For those in the know, scooting behavior is when a pet drags their bottom on the floor. The way they do this is often comical, but it can be a sign that something is wrong with the hind end, or more specifically, the perineal region.
Both dogs and cats can scoot. Though there are many reasons why scooting occurs, the end result is that the perineal area is uncomfortable, and scooting provides some relief. Scooting can be normal behavior when it occurs after voiding, especially if your pet cannot get back there to lick themselves clean. When it happens in the house, or multiple times a day, there may be a more serious concern that needs to be addressed.
Most owners think that scooting equates to a problem with the anal glands. Dog and cats have 2 small glands (sacs) on either side of the anus. These fill with a secretion that carries your pet’s particular scent. The sacs empty during defecation, leaving a territorial marker. When the glands get plugged, inflamed or infected, there is discomfort that can lead to scooting. Certain situations put a pet at higher risk for anal sac disease. I find that small breed dogs are prone to this problem in the winter months if walking exercise decreases. Exercise helps stimulate bowel movements, so less walks mean less opportunity for the glands to empty. Intact male dogs have a thicker anal ring that can impede the release of secretion and put them at higher risk for impaction. Anal sacs are specialized skin glands, so anything that affects the skin may cause the secretion to change and become thicker and harder to expel.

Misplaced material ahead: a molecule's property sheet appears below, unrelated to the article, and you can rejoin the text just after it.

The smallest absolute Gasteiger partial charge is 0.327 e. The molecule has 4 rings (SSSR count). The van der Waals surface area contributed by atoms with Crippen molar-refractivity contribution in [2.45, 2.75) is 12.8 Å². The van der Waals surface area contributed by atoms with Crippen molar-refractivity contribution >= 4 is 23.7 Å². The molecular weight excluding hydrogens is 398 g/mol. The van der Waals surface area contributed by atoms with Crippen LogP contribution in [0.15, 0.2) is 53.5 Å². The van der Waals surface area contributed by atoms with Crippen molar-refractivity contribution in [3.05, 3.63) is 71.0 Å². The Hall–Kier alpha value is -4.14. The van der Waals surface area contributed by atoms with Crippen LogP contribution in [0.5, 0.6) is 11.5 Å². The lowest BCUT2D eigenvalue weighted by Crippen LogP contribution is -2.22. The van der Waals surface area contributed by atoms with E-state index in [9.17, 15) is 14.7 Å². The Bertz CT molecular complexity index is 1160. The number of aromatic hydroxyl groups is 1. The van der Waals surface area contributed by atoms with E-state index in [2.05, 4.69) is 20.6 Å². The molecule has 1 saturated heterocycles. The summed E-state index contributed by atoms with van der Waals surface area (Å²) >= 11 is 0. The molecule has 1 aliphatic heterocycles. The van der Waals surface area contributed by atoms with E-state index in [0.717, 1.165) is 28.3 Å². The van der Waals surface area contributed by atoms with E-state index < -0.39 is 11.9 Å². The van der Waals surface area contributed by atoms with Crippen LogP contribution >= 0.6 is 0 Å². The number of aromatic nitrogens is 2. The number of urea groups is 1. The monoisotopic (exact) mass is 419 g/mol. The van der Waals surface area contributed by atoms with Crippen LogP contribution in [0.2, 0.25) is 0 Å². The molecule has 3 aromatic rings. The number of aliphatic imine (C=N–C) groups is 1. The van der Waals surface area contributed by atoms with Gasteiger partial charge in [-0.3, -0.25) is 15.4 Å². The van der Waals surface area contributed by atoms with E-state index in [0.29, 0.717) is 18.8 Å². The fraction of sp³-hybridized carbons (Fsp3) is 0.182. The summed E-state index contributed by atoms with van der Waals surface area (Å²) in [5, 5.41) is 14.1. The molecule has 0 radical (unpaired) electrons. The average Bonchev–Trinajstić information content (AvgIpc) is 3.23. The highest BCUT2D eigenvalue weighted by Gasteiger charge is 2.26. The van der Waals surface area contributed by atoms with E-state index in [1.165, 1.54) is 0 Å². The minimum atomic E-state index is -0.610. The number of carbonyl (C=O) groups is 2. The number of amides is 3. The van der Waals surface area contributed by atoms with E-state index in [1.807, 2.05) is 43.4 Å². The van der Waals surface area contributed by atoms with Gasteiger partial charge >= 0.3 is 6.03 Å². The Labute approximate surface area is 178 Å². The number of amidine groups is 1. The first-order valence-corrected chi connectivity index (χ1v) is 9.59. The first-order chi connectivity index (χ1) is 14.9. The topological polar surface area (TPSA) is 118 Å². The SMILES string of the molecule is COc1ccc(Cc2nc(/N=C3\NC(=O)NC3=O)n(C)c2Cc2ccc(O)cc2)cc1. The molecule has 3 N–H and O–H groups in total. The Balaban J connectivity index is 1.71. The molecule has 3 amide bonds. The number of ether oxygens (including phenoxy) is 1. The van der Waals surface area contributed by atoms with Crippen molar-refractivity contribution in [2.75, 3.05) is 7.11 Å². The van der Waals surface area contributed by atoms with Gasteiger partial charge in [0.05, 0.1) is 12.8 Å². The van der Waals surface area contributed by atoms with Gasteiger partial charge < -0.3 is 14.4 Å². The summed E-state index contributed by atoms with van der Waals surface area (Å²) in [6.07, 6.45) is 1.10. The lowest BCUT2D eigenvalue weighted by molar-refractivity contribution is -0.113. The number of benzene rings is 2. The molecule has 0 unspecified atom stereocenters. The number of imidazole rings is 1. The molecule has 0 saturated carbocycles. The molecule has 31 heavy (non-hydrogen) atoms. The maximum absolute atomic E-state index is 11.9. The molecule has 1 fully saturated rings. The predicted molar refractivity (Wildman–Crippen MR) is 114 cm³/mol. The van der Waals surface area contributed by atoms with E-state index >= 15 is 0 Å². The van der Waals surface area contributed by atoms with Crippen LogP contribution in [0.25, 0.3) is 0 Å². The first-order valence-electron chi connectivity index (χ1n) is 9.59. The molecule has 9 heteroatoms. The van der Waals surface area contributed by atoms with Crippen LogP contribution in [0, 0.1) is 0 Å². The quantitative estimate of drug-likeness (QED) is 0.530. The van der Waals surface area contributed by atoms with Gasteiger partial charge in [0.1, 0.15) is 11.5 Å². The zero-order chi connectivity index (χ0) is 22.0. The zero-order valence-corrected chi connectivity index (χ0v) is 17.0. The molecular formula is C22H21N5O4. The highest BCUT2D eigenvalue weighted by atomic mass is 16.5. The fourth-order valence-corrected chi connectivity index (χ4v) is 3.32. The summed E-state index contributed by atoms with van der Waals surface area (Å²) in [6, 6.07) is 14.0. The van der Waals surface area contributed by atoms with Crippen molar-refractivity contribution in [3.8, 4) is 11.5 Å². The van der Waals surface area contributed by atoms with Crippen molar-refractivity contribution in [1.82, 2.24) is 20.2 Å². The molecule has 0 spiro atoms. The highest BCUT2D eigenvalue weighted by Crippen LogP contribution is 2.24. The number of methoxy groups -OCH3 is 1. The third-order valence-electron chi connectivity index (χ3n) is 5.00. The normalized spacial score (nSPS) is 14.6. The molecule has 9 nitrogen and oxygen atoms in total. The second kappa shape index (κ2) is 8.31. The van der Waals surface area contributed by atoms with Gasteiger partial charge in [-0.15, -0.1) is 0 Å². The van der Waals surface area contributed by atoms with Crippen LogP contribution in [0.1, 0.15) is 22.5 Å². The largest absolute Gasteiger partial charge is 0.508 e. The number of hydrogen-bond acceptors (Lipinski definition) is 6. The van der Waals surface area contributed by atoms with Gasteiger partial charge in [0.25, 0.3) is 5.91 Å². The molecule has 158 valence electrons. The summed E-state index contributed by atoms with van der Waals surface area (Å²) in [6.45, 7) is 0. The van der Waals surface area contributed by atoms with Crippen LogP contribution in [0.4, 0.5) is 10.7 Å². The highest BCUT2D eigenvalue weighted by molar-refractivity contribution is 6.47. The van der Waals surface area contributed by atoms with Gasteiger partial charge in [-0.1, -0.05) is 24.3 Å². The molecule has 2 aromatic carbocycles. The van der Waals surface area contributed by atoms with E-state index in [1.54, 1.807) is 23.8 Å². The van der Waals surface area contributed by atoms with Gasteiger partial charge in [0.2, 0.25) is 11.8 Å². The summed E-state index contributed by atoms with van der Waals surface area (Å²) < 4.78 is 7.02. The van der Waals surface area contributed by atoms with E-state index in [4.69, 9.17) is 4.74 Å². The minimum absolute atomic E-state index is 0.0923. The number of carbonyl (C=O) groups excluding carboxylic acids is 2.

There are many other reasons for a dog or cat to scoot. An overweight or arthritic pet is unable to reach back there for daily grooming, allowing a build up of voiding debris that irritates the skin. Anything that causes the skin to be itchy will encourage scooting, such as allergies, close shaving from a groom, insect bites, and sitting on something irritating. For females, vulvar fold dermatitis, vaginitis and even bladder infections can cause discomfort. Tapeworm parasites are another common reason for an itchy bum.
Persistent scooting is abnormal, so call for an appointment if you see this behavior.
We want your pet to have a ‘Happy Ending’!